Econmomics dictate we can have multiple smaller ones, for each smaller one normally we could afford just initially, because the price per seat is better, they have less of an initial financial hole relative their revenue. (Passenger count) So we could have 10 of plane X, based on up front cost, but hypothetical plane X has half the cost per seat, so we can afford 15 or 20.

How would you maintain this fleet of 15 or 20 planes? Again, supersonic flight is dictated by maintaining said fleet, which ultimately costs more than the planes bought. Cost per passenger mile is less of an issue since fuel cost will be much higher anyway. Let me remind you that there is no big supersonic jet in the fleet, at least not one that would cut into this plane's profits, in which case please correct me if I'm wrong. Also. Turn around time is not dependent on the passenger, only the flight. So, I don't understand what you mean by that 

Edited by NightshineRecorralis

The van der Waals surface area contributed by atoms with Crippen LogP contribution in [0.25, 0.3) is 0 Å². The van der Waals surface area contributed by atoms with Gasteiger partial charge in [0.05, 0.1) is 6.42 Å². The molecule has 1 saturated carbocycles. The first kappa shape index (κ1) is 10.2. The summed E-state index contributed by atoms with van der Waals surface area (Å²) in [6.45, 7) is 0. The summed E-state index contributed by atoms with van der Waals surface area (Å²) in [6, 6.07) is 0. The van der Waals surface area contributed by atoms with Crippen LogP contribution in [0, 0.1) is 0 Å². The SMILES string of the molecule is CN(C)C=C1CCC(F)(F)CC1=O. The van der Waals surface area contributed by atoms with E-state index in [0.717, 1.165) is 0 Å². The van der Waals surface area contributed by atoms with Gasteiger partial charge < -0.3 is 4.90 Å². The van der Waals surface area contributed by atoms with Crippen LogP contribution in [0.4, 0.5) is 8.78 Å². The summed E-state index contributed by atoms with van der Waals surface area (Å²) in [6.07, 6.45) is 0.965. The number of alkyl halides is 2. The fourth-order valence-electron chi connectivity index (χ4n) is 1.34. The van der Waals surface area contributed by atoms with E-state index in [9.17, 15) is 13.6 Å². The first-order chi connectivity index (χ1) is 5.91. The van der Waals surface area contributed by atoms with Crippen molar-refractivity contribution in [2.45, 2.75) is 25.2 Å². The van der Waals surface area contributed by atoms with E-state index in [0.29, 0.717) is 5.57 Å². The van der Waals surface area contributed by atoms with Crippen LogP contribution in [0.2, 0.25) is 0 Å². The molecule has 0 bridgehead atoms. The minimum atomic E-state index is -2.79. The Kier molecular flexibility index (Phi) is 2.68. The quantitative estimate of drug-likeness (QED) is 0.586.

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26 minutes ago, NightshineRecorralis said:

How would you maintain this fleet of 15 or 20 planes? Again, supersonic flight is dictated by maintaining said fleet, which ultimately costs more than the planes bought. Cost per passenger mile is less of an issue since fuel cost will be much higher anyway. Let me remind you that there is no big supersonic jet in the fleet, at least not one that would cut into this plane's profits, in which case please correct me if I'm wrong. Also. Turn around time is not dependent on the passenger, only the flight. So, I don't understand what you mean by that 

Yes supersonic maintenance can cost mroe than a plane costs, but some planes have very different part count to cost rations, and with a very low one it becomes less important. I would maintain them by buying ones that are cheaper per seat, some fo the extra profit can be used to maintain them.

I thouyght by turn-around time you meant the time between when a plane lands from one trip and departs on another. Am I mistakjen?

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Sorry to interrupt y'all for a little announcement here. I'm currently not reviewing as I'm on holiday. Service will be resumed normally from on Monday.